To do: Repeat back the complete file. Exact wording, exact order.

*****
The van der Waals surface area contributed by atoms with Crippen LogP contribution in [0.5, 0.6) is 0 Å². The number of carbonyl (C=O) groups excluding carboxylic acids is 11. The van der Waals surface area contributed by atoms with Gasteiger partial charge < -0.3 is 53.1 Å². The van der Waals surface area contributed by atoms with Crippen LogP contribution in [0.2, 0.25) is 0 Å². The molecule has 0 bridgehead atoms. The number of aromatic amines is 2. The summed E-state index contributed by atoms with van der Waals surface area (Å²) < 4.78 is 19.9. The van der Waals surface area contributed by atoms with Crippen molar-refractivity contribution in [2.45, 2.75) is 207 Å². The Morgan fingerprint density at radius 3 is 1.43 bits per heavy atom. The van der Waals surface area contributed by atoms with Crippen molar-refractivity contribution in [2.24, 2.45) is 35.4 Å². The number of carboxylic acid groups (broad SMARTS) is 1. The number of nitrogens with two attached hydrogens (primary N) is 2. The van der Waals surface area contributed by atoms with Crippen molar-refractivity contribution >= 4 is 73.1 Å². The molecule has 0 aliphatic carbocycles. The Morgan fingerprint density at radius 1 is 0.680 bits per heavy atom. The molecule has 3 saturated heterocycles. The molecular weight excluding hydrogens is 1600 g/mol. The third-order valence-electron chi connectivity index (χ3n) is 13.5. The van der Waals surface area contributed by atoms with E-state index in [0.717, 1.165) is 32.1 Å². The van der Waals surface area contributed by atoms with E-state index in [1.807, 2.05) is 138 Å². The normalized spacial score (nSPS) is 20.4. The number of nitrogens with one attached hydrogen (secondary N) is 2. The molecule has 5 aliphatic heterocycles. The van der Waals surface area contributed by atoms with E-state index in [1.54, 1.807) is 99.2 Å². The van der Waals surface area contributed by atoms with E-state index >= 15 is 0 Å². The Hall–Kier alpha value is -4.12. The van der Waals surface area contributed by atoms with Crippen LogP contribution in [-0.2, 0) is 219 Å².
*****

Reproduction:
The van der Waals surface area contributed by atoms with Crippen LogP contribution in [0.5, 0.6) is 0 Å². The number of carbonyl (C=O) groups excluding carboxylic acids is 11. The van der Waals surface area contributed by atoms with Gasteiger partial charge < -0.3 is 53.1 Å². The van der Waals surface area contributed by atoms with Crippen LogP contribution in [0.2, 0.25) is 0 Å². The molecule has 0 bridgehead atoms. The number of aromatic amines is 2. The summed E-state index contributed by atoms with van der Waals surface area (Å²) < 4.78 is 19.9. The van der Waals surface area contributed by atoms with Crippen molar-refractivity contribution in [2.45, 2.75) is 207 Å². The Morgan fingerprint density at radius 3 is 1.43 bits per heavy atom. The van der Waals surface area contributed by atoms with Crippen molar-refractivity contribution in [2.24, 2.45) is 35.4 Å². The number of carboxylic acid groups (broad SMARTS) is 1. The number of nitrogens with two attached hydrogens (primary N) is 2. The van der Waals surface area contributed by atoms with Crippen molar-refractivity contribution >= 4 is 73.1 Å². The molecule has 0 aliphatic carbocycles. The Morgan fingerprint density at radius 1 is 0.680 bits per heavy atom. The molecule has 3 saturated heterocycles. The molecular weight excluding hydrogens is 1600 g/mol. The third-order valence-electron chi connectivity index (χ3n) is 13.5. The van der Waals surface area contributed by atoms with E-state index in [0.717, 1.165) is 32.1 Å². The van der Waals surface area contributed by atoms with E-state index in [1.807, 2.05) is 138 Å². The normalized spacial score (nSPS) is 20.4. The number of nitrogens with one attached hydrogen (secondary N) is 2. The molecule has 5 aliphatic heterocycles. The van der Waals surface area contributed by atoms with E-state index in [1.54, 1.807) is 99.2 Å². The van der Waals surface area contributed by atoms with E-state index >= 15 is 0 Å². The Hall–Kier alpha value is -4.12. The van der Waals surface area contributed by atoms with Crippen LogP contribution in [-0.2, 0) is 219 Å².